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Pertaining to the GOP and strippers

Here is an open letter that Democratic National Committee member and longtime California Democratic Party advisor Bob Mulholland sent yesterday to national and state Republican officials:

Bob Mulholland
Chico, Ca
DNC Member
April 8, 2013

To: Reince Priebus
RNC Chair
Fax (202) 863-8773 (RNC)
Jim Brulte
Ca Republican Party Chair
Fax (916) 266-4580 (Ca Strategies)

They’re Not in Kansas on Wednesday

Just some friendly advice since you have a RNC meeting on Wednesday (9AM) at the Loews Hollywood Hotel, located at 1755 North Highland Ave.

Your meeting is only a 2.3 mile Taxi ride to the Voyeur West Hollywood Club, an erotic bondage-theme sex simulating club, located at 7969 Santa Monica Blvd. in W. Hollywood, so you might want to assign Monitors (or GPS anchor bracelets) on your RNC Members, especially those from Kansas, Nebraska, Idaho, etc., if they don’t have their wives with them.

Just ask former RNC Chair, Michael Steele, who tried to explain why the RNC paid $1,946.25 for an “outing” at the Voeur (2/4/10) by RNC people. Never did read if the RNC was reimbursed for that wild night of “relaxation.”

Stick to your meetings and avoid the “extra entertainment” options.

However, if some members need to get out and “experience” a Club, not seen at home in Kansas, Bruce Herschensohn and I would recommend the Seventh Veil at 7180 Sunset Blvd in Hollywood. Bruce always thought it was a discreet Club, and less than a mile from your meeting.

Sincerely,

Bob Mulholland

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Obama coming to Bay Area for Dem fundraisers

President Barack Obama will headline his first Democratic fundraiser for 2014’s midterm election right here in the Bay Area next month.

The April 3 fundraiser in San Francisco will raise money for the Democratic Congressional Campaign Committee. According to an invitation obtained by The Associated Press, House Minority Leader Nancy Pelosi will also attend.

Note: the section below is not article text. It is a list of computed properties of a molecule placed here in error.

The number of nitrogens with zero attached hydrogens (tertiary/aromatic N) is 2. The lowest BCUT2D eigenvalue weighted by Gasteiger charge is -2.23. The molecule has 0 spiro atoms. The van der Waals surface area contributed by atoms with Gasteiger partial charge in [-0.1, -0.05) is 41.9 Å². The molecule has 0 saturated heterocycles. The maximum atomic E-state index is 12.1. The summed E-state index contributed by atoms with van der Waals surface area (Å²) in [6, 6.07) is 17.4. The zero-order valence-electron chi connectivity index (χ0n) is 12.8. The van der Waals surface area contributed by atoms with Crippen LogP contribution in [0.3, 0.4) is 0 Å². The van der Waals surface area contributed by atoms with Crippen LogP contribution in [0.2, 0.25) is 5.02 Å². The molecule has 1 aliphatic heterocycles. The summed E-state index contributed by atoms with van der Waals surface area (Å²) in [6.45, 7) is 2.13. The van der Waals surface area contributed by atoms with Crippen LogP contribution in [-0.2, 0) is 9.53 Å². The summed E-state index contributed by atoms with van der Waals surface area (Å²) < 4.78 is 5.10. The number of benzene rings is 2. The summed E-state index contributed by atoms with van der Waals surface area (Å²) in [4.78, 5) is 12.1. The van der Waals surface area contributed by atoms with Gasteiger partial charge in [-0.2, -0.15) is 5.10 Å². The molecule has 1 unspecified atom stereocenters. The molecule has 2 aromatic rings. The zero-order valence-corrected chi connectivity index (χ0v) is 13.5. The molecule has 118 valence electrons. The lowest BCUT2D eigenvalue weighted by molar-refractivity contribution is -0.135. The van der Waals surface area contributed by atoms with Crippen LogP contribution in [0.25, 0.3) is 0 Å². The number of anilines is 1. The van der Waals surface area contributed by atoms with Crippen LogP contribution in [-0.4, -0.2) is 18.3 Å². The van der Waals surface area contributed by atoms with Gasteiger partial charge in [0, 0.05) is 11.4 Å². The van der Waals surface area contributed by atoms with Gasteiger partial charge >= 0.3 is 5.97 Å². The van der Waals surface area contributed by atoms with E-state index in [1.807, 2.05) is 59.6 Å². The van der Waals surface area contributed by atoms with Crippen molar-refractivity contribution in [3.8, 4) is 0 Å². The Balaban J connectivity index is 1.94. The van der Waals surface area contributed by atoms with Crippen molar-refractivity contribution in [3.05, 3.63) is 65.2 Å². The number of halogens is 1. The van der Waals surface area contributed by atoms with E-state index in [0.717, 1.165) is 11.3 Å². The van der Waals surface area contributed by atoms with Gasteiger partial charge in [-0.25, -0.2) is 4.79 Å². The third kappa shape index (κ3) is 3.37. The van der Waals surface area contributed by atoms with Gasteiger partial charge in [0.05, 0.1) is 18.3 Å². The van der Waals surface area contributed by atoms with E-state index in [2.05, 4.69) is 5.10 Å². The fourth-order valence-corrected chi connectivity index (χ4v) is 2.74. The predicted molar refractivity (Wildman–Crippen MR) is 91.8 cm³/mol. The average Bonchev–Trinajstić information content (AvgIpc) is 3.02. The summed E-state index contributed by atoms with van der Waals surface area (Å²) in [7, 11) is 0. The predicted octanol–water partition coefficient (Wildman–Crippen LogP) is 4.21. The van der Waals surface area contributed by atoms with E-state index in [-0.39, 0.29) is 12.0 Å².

The White House confirmed Thursday that the president will be in Northern California on April 3 and 4 for fundraising events for both the DCCC and the Democratic National Committee.

My esteemed colleagues at the Chronicle reported last week that the president should expect to be met in San Francisco by protestors urging him to nix the controversial Keystone XL pipeline.

The AP reports Democratic officials have said the president plans to headline at least 14 fundraisers this year for the party’s House and Senate candidates. Some of the events will be in Washington, but most will be held around the county.

Congressional Republicans say Obama is more focused on regaining Democratic control of the House in the midterm elections than he is on seeking bipartisan solutions to the nation’s problems. Obama disputed that notion during private meetings with lawmakers this week.

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“I only have eyes… for blue…” (Or red)

Don’t tell Mary Matalin and James Carville, but researchers have found that online daters time and time again choose to pursue romantic relationships with people from their own political party and with similar beliefs.